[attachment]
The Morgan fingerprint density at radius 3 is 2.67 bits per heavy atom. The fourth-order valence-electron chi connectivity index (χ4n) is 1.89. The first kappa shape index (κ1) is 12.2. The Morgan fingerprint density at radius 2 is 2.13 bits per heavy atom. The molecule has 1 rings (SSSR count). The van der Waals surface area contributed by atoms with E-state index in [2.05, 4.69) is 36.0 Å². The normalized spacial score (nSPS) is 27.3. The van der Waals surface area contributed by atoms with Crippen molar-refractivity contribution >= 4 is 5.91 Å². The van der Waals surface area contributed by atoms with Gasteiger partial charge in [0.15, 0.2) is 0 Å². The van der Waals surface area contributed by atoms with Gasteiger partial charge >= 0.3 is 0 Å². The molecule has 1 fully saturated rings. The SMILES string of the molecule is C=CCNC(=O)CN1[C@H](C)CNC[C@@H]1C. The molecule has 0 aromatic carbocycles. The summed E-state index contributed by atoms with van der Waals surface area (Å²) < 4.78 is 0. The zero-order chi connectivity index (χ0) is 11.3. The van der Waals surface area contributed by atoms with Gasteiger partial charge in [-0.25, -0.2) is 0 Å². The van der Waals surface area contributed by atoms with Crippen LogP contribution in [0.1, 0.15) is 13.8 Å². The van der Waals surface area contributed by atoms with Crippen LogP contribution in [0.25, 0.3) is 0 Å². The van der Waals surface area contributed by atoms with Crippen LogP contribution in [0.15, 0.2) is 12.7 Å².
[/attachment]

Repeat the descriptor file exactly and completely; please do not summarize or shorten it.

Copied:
The Morgan fingerprint density at radius 3 is 2.67 bits per heavy atom. The fourth-order valence-electron chi connectivity index (χ4n) is 1.89. The first kappa shape index (κ1) is 12.2. The Morgan fingerprint density at radius 2 is 2.13 bits per heavy atom. The molecule has 1 rings (SSSR count). The van der Waals surface area contributed by atoms with E-state index in [2.05, 4.69) is 36.0 Å². The normalized spacial score (nSPS) is 27.3. The van der Waals surface area contributed by atoms with Crippen molar-refractivity contribution >= 4 is 5.91 Å². The van der Waals surface area contributed by atoms with Gasteiger partial charge in [0.15, 0.2) is 0 Å². The van der Waals surface area contributed by atoms with Gasteiger partial charge >= 0.3 is 0 Å². The molecule has 1 fully saturated rings. The SMILES string of the molecule is C=CCNC(=O)CN1[C@H](C)CNC[C@@H]1C. The molecule has 0 aromatic carbocycles. The summed E-state index contributed by atoms with van der Waals surface area (Å²) < 4.78 is 0. The zero-order chi connectivity index (χ0) is 11.3. The van der Waals surface area contributed by atoms with Gasteiger partial charge in [-0.25, -0.2) is 0 Å². The van der Waals surface area contributed by atoms with Crippen LogP contribution in [0.1, 0.15) is 13.8 Å². The van der Waals surface area contributed by atoms with Crippen LogP contribution in [0.25, 0.3) is 0 Å². The van der Waals surface area contributed by atoms with Crippen LogP contribution in [0.15, 0.2) is 12.7 Å².